The theme of the nature of the soldier returns on several levels here, and since that has been so controversial, it merits a look, yes? Certainly the Foretold is front and center, revealed as an ancient soldier – trapped, manipulated by forces unknown – fighting a war long ended. For all the Doctor’s seemingly negative reactions to the military this season, there’s a significant sense of sympathy and understanding here. He makes a point to tell the Foretold that he is “relieved”, which in a military context can mean you can rest now, something the Doctor – again, a soldier himself – would know, and to point out that the Foretold was fighting against the technology that was keeping him/it alive and killing. There’s a leavening, a tempering, a sense of nuance here, that seems to have been lacking in the other episodes, that makes one wonder how this will play out with Danny, since I still am convinced that all of this is building to the real confrontation between the two men in Clara’s life.
The two ex-soldiers. The two men who both carry the lives they haven’t saved .
Ah yes, our final scene. I’m not quite convinced the Doctor believes Clara’s “sudden” change of heart here, and repeated viewings still leave me with uncertainty, which is quite all right, actually. The way it’s shot and edited, it seems like the Doctor can hear Clara’s side of the conversation, and it doesn’t quite match her actions after she hangs up, and oh-my-god-people-freaking-out-about-how-awful-Clara-is… RELAX. Clara is lying here. We know that. She’s obviously lying here, and while it is possible that the Doctor doesn’t see it, it’s really unlikely. Is this going to come back to bite her? Of course it is. She’s lying to both the Doctor and Danny. This will not end well.
Is her lie understandable? Of course it is. Of course the Doctor is addicted to being the man who makes the hard choices, bad or not. That’s who the Doctor is, who he’s always been. Clara is asking the wrong question here, because it’s not that the Doctor loves making the impossible choice, it’s that it is the only way the Doctor knows how to be. It’s why he stole a TARDIS in the first place. It’s why he fights monsters. He is, protestations notwithstanding, a Hero, and who wouldn’t want to be part of that life? Who would want to give up the Universe, bad and good, when it’s a phone call or door knock away? C’mon folks, Clara giving up traveling with the Doctor is the least likely, the least realistic, ending to this arc of the story. Because she’s addicted to it, too.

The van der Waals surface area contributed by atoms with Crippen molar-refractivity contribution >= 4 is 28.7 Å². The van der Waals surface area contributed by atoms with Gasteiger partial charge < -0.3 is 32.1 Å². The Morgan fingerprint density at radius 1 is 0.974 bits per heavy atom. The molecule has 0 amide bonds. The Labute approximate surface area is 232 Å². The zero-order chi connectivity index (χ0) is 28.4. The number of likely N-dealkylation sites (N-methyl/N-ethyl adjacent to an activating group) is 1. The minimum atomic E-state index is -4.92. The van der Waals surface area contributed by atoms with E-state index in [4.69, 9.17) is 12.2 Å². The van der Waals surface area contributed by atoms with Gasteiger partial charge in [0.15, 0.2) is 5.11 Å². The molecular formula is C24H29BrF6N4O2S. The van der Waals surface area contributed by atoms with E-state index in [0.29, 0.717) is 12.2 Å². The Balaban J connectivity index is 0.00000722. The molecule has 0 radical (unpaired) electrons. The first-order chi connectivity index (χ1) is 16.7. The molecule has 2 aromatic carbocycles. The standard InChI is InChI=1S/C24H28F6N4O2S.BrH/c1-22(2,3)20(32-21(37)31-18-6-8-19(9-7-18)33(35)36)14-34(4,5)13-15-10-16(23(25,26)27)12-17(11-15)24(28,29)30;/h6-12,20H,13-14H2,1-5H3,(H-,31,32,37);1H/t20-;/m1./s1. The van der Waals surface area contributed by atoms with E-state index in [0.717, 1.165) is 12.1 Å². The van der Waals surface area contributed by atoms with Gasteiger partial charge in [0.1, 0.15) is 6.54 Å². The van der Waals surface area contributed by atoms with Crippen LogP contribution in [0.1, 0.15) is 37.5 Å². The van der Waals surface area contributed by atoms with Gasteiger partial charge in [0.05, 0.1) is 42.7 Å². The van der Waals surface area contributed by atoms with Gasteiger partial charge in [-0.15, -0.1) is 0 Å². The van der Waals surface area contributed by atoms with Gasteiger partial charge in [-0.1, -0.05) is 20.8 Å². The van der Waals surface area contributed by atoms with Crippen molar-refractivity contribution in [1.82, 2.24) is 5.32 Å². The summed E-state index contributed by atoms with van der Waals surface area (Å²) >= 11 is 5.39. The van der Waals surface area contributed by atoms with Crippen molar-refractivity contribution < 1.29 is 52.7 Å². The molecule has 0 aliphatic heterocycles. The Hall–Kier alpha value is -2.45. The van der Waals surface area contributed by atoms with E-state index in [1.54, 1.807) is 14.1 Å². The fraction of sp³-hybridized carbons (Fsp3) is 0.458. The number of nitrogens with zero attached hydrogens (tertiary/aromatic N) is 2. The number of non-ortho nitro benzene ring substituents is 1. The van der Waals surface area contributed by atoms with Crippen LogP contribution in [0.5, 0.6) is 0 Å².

One does wonder, though. We’ve got the Soldier thing with Danny and the Doctor. We’ve got the question of the Life To Lead, with… Danny and the Doctor, and the choice Clara may have to make, and then we have Missy and the Promised Land/Heaven/Nethersphere. I can’t help feeling that it’s all going to end in tears.
Our guest cast was pretty damn impressive, by the way. Perkins – not the alter ego of our villain, no matter what the Internet claims – was played by Frank Skinner, stand-up comic and host of a TON of British programming and a quite vocal fan of the show, and did an excellent job of it, despite concerns that he isn’t actually considered an actor. Perkins was a great foil for the Doctor, and Skinner was certainly good enough in the role that fans are already wanting a return. Maisie, played by the wonderful Daisy Beaumont, proved an interesting parallel to Clara when it came to bad relationships, and you’ve probably seen her on The Bill, Touching Evil, Eastenders or The World Is Not Enough. David Bamber played Captain Quell, who first appeared to be that horrible functionary, but was quickly revealed to be far more of a three-demensional character, and if he seems familiar, think Casualty, Rome, The King’s Speech and The Bourne Identity. And then there’s Christopher Villiers, who played Professor Moorhouse. Villiers actually has a history with Doctor Who, playing Hugh Fitzwilliam in “The King’s Demons” opposite Peter Davidson’s Fifth Doctor and doing voice work for the Big Finish audio stories. Mrs. Pitt is also a Who alumni, playing Miss Hardaker in the Seventh Doctor’s “The Curse of Fenric” and doing work for the Big Finish series.
I do keep coming back to that beach scene. So very good, that. Other nice moments? Capaldi channeling Tom Baker in both voice and jelly baby use. The production design and costumes, which were both gorgeous, and the Murray Gold Music. And, of course, John Sessions as Gus. “Are you my mummy?”
This may be my favorite episode of the season, honestly, for all the reasons above. But mostly for the beach scene, where Capaldi and Coleman take us to that place where Doctor Who is just magic, and hold us there… for just long enough.